Quasha AL, Loeber N, Feeley TW, Ullyot DJ, Roizen MF: Postoperative respiratory care: A controlled trial of early and late extubation following coronary artery bypass grafting. A nesthesiology 1980; 52: 135–41Quasha, AL Loeber, N Feeley, TW Ullyot, DJ Roizen, MF
Chaney MA: Intrathecal and epidural anesthesia and analgesia for cardiac surgery. Anesth Analg 1997; 84: 1211–21Chaney, MA
Nicholson DJ, Kowalski SE, Hamilton GA, Meyers MP, Serrette C, Duke PC: Postoperative pulmonary function in coronary artery bypass graft surgery patients undergoing early tracheal extubation: A comparison between short-term mechanical ventilation and early extubation. J Cardiothorac Vasc Anesth 2002; 16: 27–31Nicholson, DJ Kowalski, SE Hamilton, GA Meyers, MP Serrette, C Duke, PC
Meade MO, Guyatt G, Butler R, Elms B, Hand L, Ingram A, Griffith L: Trials comparing early vs late extubation following cardiovascular surgery. Chest 2001; 120 (6 Suppl): 445S–53SMeade, MO Guyatt, G Butler, R Elms, B Hand, L Ingram, A Griffith, L
Schwinn DA, Leone BJ, Spahn DR, Chesnut LC, Page SO, McRae RL, Liggett SB: Desensitization of myocardial beta-adrenergic receptors during cardiopulmonary bypass: Evidence for early uncoupling and late downregulation. Circulation 1991; 84: 2559–67Schwinn, DA Leone, BJ Spahn, DR Chesnut, LC Page, SO McRae, RL Liggett, SB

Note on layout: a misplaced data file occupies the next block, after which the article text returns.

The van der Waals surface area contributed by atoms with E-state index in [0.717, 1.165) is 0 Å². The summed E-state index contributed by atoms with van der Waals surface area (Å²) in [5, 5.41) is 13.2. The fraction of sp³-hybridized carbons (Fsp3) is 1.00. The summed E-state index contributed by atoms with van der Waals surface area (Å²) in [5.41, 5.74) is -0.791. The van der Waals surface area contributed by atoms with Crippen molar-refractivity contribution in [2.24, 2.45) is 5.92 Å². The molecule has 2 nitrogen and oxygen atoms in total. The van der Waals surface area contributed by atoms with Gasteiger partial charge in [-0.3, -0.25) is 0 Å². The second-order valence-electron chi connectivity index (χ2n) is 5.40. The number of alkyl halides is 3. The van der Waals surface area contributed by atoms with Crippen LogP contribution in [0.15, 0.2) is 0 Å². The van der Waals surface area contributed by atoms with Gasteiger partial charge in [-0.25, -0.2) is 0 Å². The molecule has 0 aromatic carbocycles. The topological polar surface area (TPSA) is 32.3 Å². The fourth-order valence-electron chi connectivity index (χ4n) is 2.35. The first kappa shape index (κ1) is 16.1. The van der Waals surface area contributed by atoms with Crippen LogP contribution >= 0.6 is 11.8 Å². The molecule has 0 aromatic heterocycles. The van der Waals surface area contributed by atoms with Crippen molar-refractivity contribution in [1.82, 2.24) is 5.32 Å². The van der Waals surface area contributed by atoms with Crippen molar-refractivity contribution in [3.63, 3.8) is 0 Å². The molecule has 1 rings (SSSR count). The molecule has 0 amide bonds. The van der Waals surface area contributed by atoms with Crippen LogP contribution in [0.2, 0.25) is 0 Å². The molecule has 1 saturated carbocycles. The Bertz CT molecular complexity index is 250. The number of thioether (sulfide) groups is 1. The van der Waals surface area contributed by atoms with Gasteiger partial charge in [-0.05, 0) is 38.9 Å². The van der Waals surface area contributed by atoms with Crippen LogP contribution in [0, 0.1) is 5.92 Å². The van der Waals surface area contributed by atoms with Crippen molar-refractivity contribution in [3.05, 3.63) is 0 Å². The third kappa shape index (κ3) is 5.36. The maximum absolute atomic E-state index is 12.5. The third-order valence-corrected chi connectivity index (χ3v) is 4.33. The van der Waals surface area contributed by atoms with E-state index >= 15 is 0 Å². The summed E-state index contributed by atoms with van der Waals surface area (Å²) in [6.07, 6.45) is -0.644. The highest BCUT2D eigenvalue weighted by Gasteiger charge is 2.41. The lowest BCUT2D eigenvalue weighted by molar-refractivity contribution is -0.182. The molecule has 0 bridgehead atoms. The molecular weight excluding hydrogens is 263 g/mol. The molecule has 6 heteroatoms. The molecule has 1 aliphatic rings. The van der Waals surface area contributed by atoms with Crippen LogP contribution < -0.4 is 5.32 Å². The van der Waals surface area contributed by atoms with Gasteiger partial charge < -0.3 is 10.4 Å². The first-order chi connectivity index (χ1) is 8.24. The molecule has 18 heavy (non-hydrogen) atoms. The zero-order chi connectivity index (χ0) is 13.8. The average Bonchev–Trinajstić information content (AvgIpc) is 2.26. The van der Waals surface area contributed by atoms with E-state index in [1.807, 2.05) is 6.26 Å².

Booth JV, Landolfo KP, Chesnut LC, Bennett-Guerrero E, Gerhardt MA, Atwell DM, El-Moalem HE, Smith MS, Funk BL, Kuhn CM, Kwatra MM, Schwinn DA: Acute depression of myocardial beta-adrenergic receptor signaling during cardiopulmonary bypass: Impairment of the adenylyl cyclase moiety. A nesthesiology 1998; 89: 602–11Booth, JV Landolfo, KP Chesnut, LC Bennett-Guerrero, E Gerhardt, MA Atwell, DM El-Moalem, HE Smith, MS Funk, BL Kuhn, CM Kwatra, MM Schwinn, DA
Liem TH, Williams JP, Hensens AG, Singh SK: Minimally invasive direct coronary artery bypass procedure using a high thoracic epidural plus general anesthetic technique. J Cardiothorac Vasc Anesth 1998; 12: 668–72Liem, TH Williams, JP Hensens, AG Singh, SK
Scott NB, Turfrey DJ, Ray DA, Nzewi O, Sutcliffe NP, Lal AB, Norrie J, Nagels WJ, Ramayya GP: A prospective randomized study of the potential benefits of thoracic epidural anesthesia and analgesia in patients undergoing coronary artery bypass grafting. Anesth Analg 2001; 93: 528–35Scott, NB Turfrey, DJ Ray, DA Nzewi, O Sutcliffe, NP Lal, AB Norrie, J Nagels, WJ Ramayya, GP
Vandam LD, Dripps RD: Long term follow-up of patients who received 10, 098 spinal anesthetics. JAMA 1960; 172: 1483–7Vandam, LD Dripps, RD